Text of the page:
Cyber security professionals are in high demand in both the public and private sector in the wake of high level breaches and perceived terrorism threats. And there’s a severe shortage of qualified professionals. Cyber security higher apprenticeships (level 4) are offered by major infrastructure and energy companies and – excitingly – the security services. 

Pay £20,000 to £60,000

Estate Agent

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The Lowdown
An estate agent’s lot isn’t quite as chaotic as the comedy ‘Stath Lets Flats’, might lead you to believe, in reality, estate agents sell and rent out commercial and residential property, acting as negotiators between buyers and sellers.

Getting there
Some estate agents offer an intermediate apprenticeship as a junior estate agent, or you may be able to start as a trainee sales negotiator and learn on the job.

Pay: Estate agents often work on commission which means that you have a basic salary and also earn a percentage of the sale or rental price of any property you sell or rent. £15,000 to £40,000

Police Officer

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The lowdown
This is another profession where the Government has pumped in large amounts of cash to help recruit new coppers. If you’ve been considering this as a career, now could be the right time to apply. Police officers keep law and order, investigate crime, and support crime prevention.

Getting there
There is no formal educational requirement, for direct application but you will have to be physically fit and pass written tests. Or, you could start by doing a police constable degree apprenticeship. You’ll usually need: 4 or 5 GCSEs at grades 9 to 4 (A* to C) and college qualifications like A levels for a degree apprenticeship.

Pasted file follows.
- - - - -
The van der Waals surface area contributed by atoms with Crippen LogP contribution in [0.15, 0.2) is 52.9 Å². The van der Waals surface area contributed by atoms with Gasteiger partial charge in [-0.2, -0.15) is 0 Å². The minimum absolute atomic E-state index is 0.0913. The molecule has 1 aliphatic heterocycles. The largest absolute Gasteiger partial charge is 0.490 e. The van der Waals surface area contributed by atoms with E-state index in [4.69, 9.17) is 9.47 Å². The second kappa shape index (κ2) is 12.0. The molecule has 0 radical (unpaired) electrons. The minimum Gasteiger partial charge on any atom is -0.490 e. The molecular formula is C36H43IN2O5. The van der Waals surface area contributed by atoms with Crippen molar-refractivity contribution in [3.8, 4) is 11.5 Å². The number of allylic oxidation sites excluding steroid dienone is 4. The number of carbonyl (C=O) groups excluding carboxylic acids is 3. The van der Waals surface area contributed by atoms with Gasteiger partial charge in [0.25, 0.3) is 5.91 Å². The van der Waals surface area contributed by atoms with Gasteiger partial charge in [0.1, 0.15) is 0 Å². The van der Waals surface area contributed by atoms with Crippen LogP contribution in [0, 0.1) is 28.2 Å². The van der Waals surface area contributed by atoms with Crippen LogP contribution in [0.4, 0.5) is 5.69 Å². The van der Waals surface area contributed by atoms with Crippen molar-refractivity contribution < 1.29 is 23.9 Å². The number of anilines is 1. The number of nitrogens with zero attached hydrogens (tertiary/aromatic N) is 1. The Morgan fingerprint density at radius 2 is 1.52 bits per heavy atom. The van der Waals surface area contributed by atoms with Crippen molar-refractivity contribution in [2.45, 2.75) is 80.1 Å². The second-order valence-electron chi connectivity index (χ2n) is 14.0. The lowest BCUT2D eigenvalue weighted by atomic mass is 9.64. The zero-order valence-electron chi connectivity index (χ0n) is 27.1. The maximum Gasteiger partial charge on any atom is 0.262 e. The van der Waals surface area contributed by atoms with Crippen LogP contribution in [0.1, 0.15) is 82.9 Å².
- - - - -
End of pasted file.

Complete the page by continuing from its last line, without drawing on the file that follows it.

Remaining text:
You can get a taste of what it’s like to work with the police by volunteering as a special constable.

You could also get paid work as a police community support officer (PCSO) before applying for police officer training.
Pay £20,000 to £60,000

Public Relations officer

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The Lowdown
Public relations (PR) officers manage an organisation’s public image and reputation. You migh get involved in planning PR campaigns, monitoring and reacting to the public and media, writing and editing press releases, speeches, newsletters, leaflets, brochures and websites, creating content on social media much more.

Getting there
There is no set entry route to become a public relations officer but it may be useful to do a relevant subject at college, like a Foundation Certificate in Marketing.
You can work towards this role by doing a public relations assistant higher apprenticeship.

You’ll usually need: 4 or 5 GCSEs at grades 9 to 4 (A* to C) and A levels, or equivalent, for a higher or degree apprenticeship

Pay £18,000 to £90,000

Youth worker

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The lowdown

Work with young people and help them develop personally and socially. They might work with local services, youth offending teams or voluntary organisations and community groups. They might help organise sports and other activities, or be involved on counselling and mentoring, or liaising with authorities.

Getting there

Many enter youth work as a volunteer or paid worker, but you can now qualify via a youth work apprenticeship.

Pay £23,250 to £37,500

Army officer

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The lowdown
Undergo leadership training before choosing from a wide range of specialisms, including; platoon commander, helicopter pilot, intelligence, logistics… even work in military medicine and healthcare.

Getting there

You’ll typically need 5 GCSEs at grade 9 to 4 (A* to C) or above and 2 A levels. You’ll have to take aptitude and ability tests, pass a fitness test and interview before a more rigorous assessment to see if you’re capable mentally and physically.
Pay £27,273 to £42,009